Yakult is a probiotic drink, and the combination of probiotics and coffee are often a topic of debate. So, can you put Yakult in coffee? Let’s find out!
Due to the acidic nature of coffee, adding Yakult to coffee can essentially undo its health benefits. The same applies for warm drinks as heat kills bacteria. I would not recommend mixing your probiotics into a hot drink, as it will defeat the purpose.
Researchers from the National University of Singapore developed a new fermented coffee beverage with more than one billion live bacteria.
The research team developed this probiotic coffee product as an alternative to dairy-based probiotic products. Many people consume coffee daily, making it an ideal base for probiotics that require daily supplementation.
Probiotics and specific compounds in coffee can help stimulate bowel movement, but will the combination of probiotics and coffee upset your stomach or cause diarrhea? Starting a new probiotic routine may result in uncomfortable side effects, including gas or bloating.
Nevertheless, these side effects won’t last long – it is expected to clear up once your body adjusts to the probiotics.
Should I Drink Yakult Before Or After Drinking Coffee?
We recommend taking your probiotic drink first thing in the morning or before you go to sleep, as this is the time when your stomach acid levels are least acidic.
Probiotics are at their most effective when consumed on an empty stomach – this ensures that the beneficial bacteria can reach your gut as quickly as possible, without any food or coffee getting in the way.
For many people, drinking a cup of coffee is a daily ritual, but does it harm our daily dose of probiotics? With differing opinions everywhere, let’s try to clarify this by delving deeper into the matter.
Since coffee is warm and acidic, it kills most probiotic bacteria. I would not recommend mixing your probiotics with your hot drinks.
You should also drink Yakult or any other probiotic drink either one or two hours before or after your coffee.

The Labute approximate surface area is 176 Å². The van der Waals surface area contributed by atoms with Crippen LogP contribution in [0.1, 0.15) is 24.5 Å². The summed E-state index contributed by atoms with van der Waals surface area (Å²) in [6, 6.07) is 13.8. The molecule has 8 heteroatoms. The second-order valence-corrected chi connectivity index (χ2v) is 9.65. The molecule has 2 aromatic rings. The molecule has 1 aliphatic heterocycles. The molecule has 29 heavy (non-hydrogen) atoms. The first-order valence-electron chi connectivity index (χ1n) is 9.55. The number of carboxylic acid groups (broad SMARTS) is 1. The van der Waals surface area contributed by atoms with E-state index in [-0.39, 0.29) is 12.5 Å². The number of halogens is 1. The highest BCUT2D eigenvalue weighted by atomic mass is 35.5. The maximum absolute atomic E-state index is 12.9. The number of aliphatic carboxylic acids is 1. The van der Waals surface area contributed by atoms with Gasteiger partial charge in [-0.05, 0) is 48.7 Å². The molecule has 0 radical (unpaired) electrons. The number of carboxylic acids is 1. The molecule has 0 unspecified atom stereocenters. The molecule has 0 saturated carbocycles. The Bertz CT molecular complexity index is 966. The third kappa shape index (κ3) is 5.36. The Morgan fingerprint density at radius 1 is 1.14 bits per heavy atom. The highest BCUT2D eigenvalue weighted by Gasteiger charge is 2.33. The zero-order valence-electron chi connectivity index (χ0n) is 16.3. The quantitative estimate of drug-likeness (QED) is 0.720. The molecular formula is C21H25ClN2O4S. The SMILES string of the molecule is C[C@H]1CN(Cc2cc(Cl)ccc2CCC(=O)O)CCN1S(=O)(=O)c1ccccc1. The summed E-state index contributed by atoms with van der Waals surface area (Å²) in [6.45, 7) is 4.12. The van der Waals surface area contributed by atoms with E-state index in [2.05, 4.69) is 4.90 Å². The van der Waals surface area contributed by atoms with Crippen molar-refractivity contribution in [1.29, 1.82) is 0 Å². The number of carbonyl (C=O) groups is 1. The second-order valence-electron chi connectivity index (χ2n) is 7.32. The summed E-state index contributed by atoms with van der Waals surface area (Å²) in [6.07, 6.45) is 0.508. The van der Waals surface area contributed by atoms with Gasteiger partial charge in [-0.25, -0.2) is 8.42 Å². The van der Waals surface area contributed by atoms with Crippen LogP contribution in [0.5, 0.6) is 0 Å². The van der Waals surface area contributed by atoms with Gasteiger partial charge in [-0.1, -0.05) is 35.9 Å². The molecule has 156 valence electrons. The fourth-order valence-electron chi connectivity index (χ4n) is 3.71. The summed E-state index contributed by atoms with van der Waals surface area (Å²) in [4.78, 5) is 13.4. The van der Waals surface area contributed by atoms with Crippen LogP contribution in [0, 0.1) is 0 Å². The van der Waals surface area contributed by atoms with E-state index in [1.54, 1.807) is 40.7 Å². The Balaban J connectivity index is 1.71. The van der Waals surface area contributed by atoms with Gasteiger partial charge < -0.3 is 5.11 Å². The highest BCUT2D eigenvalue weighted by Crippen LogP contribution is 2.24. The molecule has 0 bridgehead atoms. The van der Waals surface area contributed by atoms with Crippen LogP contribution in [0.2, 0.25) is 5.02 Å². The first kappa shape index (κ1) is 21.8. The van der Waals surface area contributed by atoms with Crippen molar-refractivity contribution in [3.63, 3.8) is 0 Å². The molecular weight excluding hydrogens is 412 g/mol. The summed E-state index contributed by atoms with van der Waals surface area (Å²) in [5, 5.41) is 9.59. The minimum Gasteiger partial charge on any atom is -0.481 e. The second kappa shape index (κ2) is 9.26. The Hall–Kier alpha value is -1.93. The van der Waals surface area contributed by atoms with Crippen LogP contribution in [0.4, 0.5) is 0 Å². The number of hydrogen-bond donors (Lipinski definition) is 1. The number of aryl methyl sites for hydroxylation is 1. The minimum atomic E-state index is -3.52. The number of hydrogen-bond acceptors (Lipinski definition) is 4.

If you don’t like coffee and prefer to start your day with tea, you may have heard that tea contains tannins, which can bind to minerals like iron and zinc and remove them from your body.
That’s why you should take these vitamins for at least half an hour before or after drinking your cup of tea. Nevertheless, this does not affect probiotics – the rules for drinking tea with probiotics are the same as for coffee.
If you’re not a fan of hot beverages, you can drink water or juice. However, remember that probiotics don’t like acid, so I wouldn’t recommend mixing them with fruit juice. Water or milk is the best for bacteria.
You might also be wondering can you put cream cheese in coffee.
How Does Coffee Affect Probiotics?
Coffee does not harm probiotic bacteria in general. However, if consumed immediately before or after drinking Yakult or any probiotic drink, hot coffee can kill probiotics. Many people don’t realize that it’s not coffee or caffeine that can harm probiotics – it’s hot beverages or hot water.
As mentioned earlier, researchers from the National University of Singapore recently published data about this probiotic coffee product with over one billion units of probiotics!
Probiotic bacteria work by lining the gut and colonizing there to kill the harmful bacteria – that’s how it improves our overall health.
Probiotics help to:
- Aid indigestion
- Boost the immune system
- Help the body produce vitamins such as biotin and vitamin B6
- Increase vitamins and minerals absorption
- Lessen cholesterol